It's almost worth the $700 billion subscription price to get regular broadsides from the Troubled Asset Relief Program's special inspector general (SIGTARP). The recently declassified Sigtarp quarterly report [pdf] is scathing-enough-for-government-work in its description of the TARP's enormous moral hazard problems. For more detail on this, the blogs Seeking Alpha and Calculated Risk are highly recommended.
Much of the report's criticism focuses on matters that are not within the control of TARP to any substantial degree: the rate of home foreclosures, the larger universe of bad loans, slow job creation, etc. But I reiterate my earlier praise for Sigtarp Neil M. Barofsky's writing style. If you want succinct descriptions of what a territorial predator TARP will continue to be until it is eradicated, you can't do better than the Treasury Department's own man:
The substantial costs of TARP — in money, moral hazard effects on the market, and Government credibility — will have been for naught if we do nothing to correct the fundamental problems in our financial system and end up in a similar or even greater crisis in two, or five, or ten years' time. It is hard to see how any of the fundamental problems in the system have been addressed to date.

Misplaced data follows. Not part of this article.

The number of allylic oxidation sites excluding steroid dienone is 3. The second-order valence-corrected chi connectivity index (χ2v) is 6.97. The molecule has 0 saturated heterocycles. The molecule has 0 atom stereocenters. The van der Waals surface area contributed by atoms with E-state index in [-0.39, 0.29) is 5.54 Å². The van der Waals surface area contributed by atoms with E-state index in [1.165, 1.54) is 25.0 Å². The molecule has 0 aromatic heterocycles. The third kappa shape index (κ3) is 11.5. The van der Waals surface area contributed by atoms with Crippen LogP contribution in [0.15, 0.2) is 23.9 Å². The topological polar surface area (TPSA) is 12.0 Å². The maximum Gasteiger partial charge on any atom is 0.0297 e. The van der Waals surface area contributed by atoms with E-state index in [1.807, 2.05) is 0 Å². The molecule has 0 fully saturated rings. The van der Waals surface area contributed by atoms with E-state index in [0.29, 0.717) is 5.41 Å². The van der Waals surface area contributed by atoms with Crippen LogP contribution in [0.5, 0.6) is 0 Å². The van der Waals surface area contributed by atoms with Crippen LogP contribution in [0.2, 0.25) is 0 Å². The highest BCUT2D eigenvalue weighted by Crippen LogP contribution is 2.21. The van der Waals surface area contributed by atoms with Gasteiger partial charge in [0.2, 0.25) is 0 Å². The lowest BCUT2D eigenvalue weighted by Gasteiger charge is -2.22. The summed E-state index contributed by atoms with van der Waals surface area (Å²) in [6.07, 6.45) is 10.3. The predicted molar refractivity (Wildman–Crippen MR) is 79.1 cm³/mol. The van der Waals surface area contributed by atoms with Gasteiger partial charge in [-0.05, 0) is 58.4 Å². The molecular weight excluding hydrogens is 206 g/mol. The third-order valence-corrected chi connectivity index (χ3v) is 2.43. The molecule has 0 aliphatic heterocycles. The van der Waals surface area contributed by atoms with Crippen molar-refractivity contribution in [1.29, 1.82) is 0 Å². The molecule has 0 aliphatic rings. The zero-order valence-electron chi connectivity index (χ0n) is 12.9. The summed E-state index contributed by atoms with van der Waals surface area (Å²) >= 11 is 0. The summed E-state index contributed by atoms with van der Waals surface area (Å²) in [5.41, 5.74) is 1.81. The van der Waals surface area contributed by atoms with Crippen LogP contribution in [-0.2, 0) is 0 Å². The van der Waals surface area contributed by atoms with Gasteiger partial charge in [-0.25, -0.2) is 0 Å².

In another section, Barofsky notes, "Supporting home prices is an explicit policy goal of the Government," and demonstrates this with a flowchart in which all options converge on one point:
If you're looking to take the Talking Heads' advice and not worry about the government, an item like this "Home Prices" arrow that is always green and always pointed up is a good place to start. How dangerous can people be if they believe (boldly ignoring the "evidence" out in "non-virtual America") that public policy alone can keep home prices erect?